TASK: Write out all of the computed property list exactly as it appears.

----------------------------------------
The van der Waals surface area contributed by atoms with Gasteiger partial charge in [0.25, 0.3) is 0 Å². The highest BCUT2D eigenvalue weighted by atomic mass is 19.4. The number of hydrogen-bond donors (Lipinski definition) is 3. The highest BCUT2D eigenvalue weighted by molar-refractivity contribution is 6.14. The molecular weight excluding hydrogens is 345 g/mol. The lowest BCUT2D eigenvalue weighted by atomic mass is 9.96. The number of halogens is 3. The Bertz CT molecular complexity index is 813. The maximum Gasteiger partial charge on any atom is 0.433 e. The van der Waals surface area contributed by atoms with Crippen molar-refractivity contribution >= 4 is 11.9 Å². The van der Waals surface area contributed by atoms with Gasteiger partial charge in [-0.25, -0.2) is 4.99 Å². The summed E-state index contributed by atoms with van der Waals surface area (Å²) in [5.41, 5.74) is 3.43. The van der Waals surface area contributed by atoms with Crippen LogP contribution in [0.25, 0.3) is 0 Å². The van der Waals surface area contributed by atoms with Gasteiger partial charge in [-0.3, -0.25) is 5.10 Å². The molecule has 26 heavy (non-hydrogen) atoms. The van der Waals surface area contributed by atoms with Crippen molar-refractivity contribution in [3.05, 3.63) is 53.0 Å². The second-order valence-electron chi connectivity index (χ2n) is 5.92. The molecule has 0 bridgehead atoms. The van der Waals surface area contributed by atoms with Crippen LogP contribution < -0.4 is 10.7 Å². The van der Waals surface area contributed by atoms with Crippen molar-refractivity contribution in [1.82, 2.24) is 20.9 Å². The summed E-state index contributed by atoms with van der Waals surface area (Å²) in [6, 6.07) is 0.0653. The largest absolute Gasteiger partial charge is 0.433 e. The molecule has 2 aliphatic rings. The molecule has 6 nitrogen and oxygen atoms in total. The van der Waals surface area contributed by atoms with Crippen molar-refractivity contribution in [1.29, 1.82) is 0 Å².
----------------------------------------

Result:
The van der Waals surface area contributed by atoms with Gasteiger partial charge in [0.25, 0.3) is 0 Å². The highest BCUT2D eigenvalue weighted by atomic mass is 19.4. The number of hydrogen-bond donors (Lipinski definition) is 3. The highest BCUT2D eigenvalue weighted by molar-refractivity contribution is 6.14. The molecular weight excluding hydrogens is 345 g/mol. The lowest BCUT2D eigenvalue weighted by atomic mass is 9.96. The number of halogens is 3. The Bertz CT molecular complexity index is 813. The maximum Gasteiger partial charge on any atom is 0.433 e. The van der Waals surface area contributed by atoms with Crippen molar-refractivity contribution >= 4 is 11.9 Å². The van der Waals surface area contributed by atoms with Gasteiger partial charge in [-0.25, -0.2) is 4.99 Å². The summed E-state index contributed by atoms with van der Waals surface area (Å²) in [5.41, 5.74) is 3.43. The van der Waals surface area contributed by atoms with Crippen LogP contribution in [0.25, 0.3) is 0 Å². The van der Waals surface area contributed by atoms with Gasteiger partial charge in [-0.3, -0.25) is 5.10 Å². The molecule has 26 heavy (non-hydrogen) atoms. The van der Waals surface area contributed by atoms with Crippen molar-refractivity contribution in [3.05, 3.63) is 53.0 Å². The second-order valence-electron chi connectivity index (χ2n) is 5.92. The molecule has 0 bridgehead atoms. The van der Waals surface area contributed by atoms with Crippen LogP contribution < -0.4 is 10.7 Å². The van der Waals surface area contributed by atoms with Crippen molar-refractivity contribution in [1.82, 2.24) is 20.9 Å². The summed E-state index contributed by atoms with van der Waals surface area (Å²) in [6, 6.07) is 0.0653. The largest absolute Gasteiger partial charge is 0.433 e. The molecule has 2 aliphatic rings. The molecule has 6 nitrogen and oxygen atoms in total. The van der Waals surface area contributed by atoms with Crippen molar-refractivity contribution in [1.29, 1.82) is 0 Å².